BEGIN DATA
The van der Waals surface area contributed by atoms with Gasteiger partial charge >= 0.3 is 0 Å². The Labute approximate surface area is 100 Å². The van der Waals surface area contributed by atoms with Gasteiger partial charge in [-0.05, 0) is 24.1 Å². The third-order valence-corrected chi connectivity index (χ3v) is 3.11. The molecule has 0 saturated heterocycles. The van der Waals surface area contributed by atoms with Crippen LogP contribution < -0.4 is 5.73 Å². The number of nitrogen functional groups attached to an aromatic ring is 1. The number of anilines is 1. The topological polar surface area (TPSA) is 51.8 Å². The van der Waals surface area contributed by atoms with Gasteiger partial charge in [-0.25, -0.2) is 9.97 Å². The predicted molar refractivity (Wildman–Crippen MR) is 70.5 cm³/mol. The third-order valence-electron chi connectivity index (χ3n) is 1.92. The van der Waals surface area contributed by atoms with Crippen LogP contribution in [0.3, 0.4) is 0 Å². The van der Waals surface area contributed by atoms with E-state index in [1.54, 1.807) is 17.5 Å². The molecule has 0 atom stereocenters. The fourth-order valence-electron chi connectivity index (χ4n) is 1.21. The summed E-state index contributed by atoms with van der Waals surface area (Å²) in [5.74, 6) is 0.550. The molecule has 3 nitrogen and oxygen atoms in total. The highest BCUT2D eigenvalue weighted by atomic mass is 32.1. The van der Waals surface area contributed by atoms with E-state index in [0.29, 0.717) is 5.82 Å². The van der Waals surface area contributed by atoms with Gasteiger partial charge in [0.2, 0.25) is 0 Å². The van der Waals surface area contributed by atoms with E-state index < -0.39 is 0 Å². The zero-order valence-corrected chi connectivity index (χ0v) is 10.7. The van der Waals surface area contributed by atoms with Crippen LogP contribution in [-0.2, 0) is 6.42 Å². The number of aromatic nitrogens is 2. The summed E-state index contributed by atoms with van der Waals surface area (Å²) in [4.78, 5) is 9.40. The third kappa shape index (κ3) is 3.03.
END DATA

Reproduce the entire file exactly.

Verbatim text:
The van der Waals surface area contributed by atoms with Gasteiger partial charge >= 0.3 is 0 Å². The Labute approximate surface area is 100 Å². The van der Waals surface area contributed by atoms with Gasteiger partial charge in [-0.05, 0) is 24.1 Å². The third-order valence-corrected chi connectivity index (χ3v) is 3.11. The molecule has 0 saturated heterocycles. The van der Waals surface area contributed by atoms with Crippen LogP contribution < -0.4 is 5.73 Å². The number of nitrogen functional groups attached to an aromatic ring is 1. The number of anilines is 1. The topological polar surface area (TPSA) is 51.8 Å². The van der Waals surface area contributed by atoms with Gasteiger partial charge in [-0.25, -0.2) is 9.97 Å². The predicted molar refractivity (Wildman–Crippen MR) is 70.5 cm³/mol. The third-order valence-electron chi connectivity index (χ3n) is 1.92. The van der Waals surface area contributed by atoms with Crippen LogP contribution in [0.3, 0.4) is 0 Å². The van der Waals surface area contributed by atoms with E-state index in [1.54, 1.807) is 17.5 Å². The molecule has 0 atom stereocenters. The fourth-order valence-electron chi connectivity index (χ4n) is 1.21. The summed E-state index contributed by atoms with van der Waals surface area (Å²) in [5.74, 6) is 0.550. The molecule has 3 nitrogen and oxygen atoms in total. The highest BCUT2D eigenvalue weighted by atomic mass is 32.1. The van der Waals surface area contributed by atoms with E-state index in [0.29, 0.717) is 5.82 Å². The van der Waals surface area contributed by atoms with Gasteiger partial charge in [0.2, 0.25) is 0 Å². The van der Waals surface area contributed by atoms with E-state index < -0.39 is 0 Å². The zero-order valence-corrected chi connectivity index (χ0v) is 10.7. The van der Waals surface area contributed by atoms with Crippen LogP contribution in [-0.2, 0) is 6.42 Å². The number of aromatic nitrogens is 2. The summed E-state index contributed by atoms with van der Waals surface area (Å²) in [4.78, 5) is 9.40. The third kappa shape index (κ3) is 3.03.